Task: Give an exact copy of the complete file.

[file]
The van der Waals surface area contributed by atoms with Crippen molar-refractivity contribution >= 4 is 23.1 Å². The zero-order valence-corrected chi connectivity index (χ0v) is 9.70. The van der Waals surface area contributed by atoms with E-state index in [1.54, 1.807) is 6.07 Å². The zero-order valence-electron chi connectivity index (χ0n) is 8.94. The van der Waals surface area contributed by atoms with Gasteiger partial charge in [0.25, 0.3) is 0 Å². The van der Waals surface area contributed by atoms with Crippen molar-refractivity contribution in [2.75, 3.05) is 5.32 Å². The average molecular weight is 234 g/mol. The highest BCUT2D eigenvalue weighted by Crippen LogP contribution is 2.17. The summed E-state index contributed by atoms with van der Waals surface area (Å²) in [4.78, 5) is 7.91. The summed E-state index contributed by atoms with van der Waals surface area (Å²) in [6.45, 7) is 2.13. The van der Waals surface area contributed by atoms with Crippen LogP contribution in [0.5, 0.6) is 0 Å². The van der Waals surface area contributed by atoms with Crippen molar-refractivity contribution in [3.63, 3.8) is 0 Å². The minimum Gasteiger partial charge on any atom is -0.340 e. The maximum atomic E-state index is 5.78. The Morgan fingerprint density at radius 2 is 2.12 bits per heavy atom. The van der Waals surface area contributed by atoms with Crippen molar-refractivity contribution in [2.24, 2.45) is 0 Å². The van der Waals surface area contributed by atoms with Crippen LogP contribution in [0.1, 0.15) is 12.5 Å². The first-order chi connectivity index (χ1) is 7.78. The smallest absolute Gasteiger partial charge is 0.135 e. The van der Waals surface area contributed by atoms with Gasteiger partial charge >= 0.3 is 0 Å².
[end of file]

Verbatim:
The van der Waals surface area contributed by atoms with Crippen molar-refractivity contribution >= 4 is 23.1 Å². The zero-order valence-corrected chi connectivity index (χ0v) is 9.70. The van der Waals surface area contributed by atoms with E-state index in [1.54, 1.807) is 6.07 Å². The zero-order valence-electron chi connectivity index (χ0n) is 8.94. The van der Waals surface area contributed by atoms with Gasteiger partial charge in [0.25, 0.3) is 0 Å². The van der Waals surface area contributed by atoms with Crippen molar-refractivity contribution in [2.75, 3.05) is 5.32 Å². The average molecular weight is 234 g/mol. The highest BCUT2D eigenvalue weighted by Crippen LogP contribution is 2.17. The summed E-state index contributed by atoms with van der Waals surface area (Å²) in [4.78, 5) is 7.91. The summed E-state index contributed by atoms with van der Waals surface area (Å²) in [6.45, 7) is 2.13. The van der Waals surface area contributed by atoms with Crippen LogP contribution in [0.5, 0.6) is 0 Å². The van der Waals surface area contributed by atoms with Crippen molar-refractivity contribution in [3.63, 3.8) is 0 Å². The minimum Gasteiger partial charge on any atom is -0.340 e. The maximum atomic E-state index is 5.78. The Morgan fingerprint density at radius 2 is 2.12 bits per heavy atom. The van der Waals surface area contributed by atoms with Crippen molar-refractivity contribution in [2.24, 2.45) is 0 Å². The van der Waals surface area contributed by atoms with Crippen LogP contribution in [0.1, 0.15) is 12.5 Å². The first-order chi connectivity index (χ1) is 7.78. The smallest absolute Gasteiger partial charge is 0.135 e. The van der Waals surface area contributed by atoms with Gasteiger partial charge >= 0.3 is 0 Å².